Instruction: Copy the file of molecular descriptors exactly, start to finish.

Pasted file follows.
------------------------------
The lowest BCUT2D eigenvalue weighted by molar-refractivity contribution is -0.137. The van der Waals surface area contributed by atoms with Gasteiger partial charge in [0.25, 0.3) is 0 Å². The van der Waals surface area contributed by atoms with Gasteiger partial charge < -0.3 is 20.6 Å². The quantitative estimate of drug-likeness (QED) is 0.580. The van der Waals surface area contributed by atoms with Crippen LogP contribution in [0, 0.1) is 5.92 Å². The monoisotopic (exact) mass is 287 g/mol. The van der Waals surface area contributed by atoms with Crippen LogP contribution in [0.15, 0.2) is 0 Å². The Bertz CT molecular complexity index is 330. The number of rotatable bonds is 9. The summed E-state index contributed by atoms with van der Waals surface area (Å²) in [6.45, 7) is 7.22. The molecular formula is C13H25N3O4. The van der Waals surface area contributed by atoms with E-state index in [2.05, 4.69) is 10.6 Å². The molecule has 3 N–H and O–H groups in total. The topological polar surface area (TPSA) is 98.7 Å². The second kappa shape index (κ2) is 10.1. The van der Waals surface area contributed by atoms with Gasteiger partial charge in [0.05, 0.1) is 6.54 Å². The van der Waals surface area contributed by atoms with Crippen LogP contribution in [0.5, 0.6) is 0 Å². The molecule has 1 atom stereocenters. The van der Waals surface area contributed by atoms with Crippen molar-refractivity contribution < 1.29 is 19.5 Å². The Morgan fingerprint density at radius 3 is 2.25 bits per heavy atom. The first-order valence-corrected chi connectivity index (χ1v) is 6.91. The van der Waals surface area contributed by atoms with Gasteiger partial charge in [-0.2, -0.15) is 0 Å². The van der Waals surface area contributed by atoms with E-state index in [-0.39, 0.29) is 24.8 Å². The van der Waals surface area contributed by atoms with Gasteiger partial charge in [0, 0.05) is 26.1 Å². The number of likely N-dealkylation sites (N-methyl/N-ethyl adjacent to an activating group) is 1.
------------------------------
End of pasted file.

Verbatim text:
The lowest BCUT2D eigenvalue weighted by molar-refractivity contribution is -0.137. The van der Waals surface area contributed by atoms with Gasteiger partial charge in [0.25, 0.3) is 0 Å². The van der Waals surface area contributed by atoms with Gasteiger partial charge < -0.3 is 20.6 Å². The quantitative estimate of drug-likeness (QED) is 0.580. The van der Waals surface area contributed by atoms with Crippen LogP contribution in [0, 0.1) is 5.92 Å². The monoisotopic (exact) mass is 287 g/mol. The van der Waals surface area contributed by atoms with Crippen LogP contribution in [0.15, 0.2) is 0 Å². The Bertz CT molecular complexity index is 330. The number of rotatable bonds is 9. The summed E-state index contributed by atoms with van der Waals surface area (Å²) in [6.45, 7) is 7.22. The molecular formula is C13H25N3O4. The van der Waals surface area contributed by atoms with E-state index in [2.05, 4.69) is 10.6 Å². The molecule has 3 N–H and O–H groups in total. The topological polar surface area (TPSA) is 98.7 Å². The second kappa shape index (κ2) is 10.1. The van der Waals surface area contributed by atoms with Gasteiger partial charge in [0.05, 0.1) is 6.54 Å². The van der Waals surface area contributed by atoms with Crippen LogP contribution in [0.5, 0.6) is 0 Å². The molecule has 1 atom stereocenters. The van der Waals surface area contributed by atoms with Crippen molar-refractivity contribution < 1.29 is 19.5 Å². The Morgan fingerprint density at radius 3 is 2.25 bits per heavy atom. The first-order valence-corrected chi connectivity index (χ1v) is 6.91. The van der Waals surface area contributed by atoms with Gasteiger partial charge in [-0.2, -0.15) is 0 Å². The van der Waals surface area contributed by atoms with E-state index in [-0.39, 0.29) is 24.8 Å². The van der Waals surface area contributed by atoms with Gasteiger partial charge in [0, 0.05) is 26.1 Å². The number of likely N-dealkylation sites (N-methyl/N-ethyl adjacent to an activating group) is 1.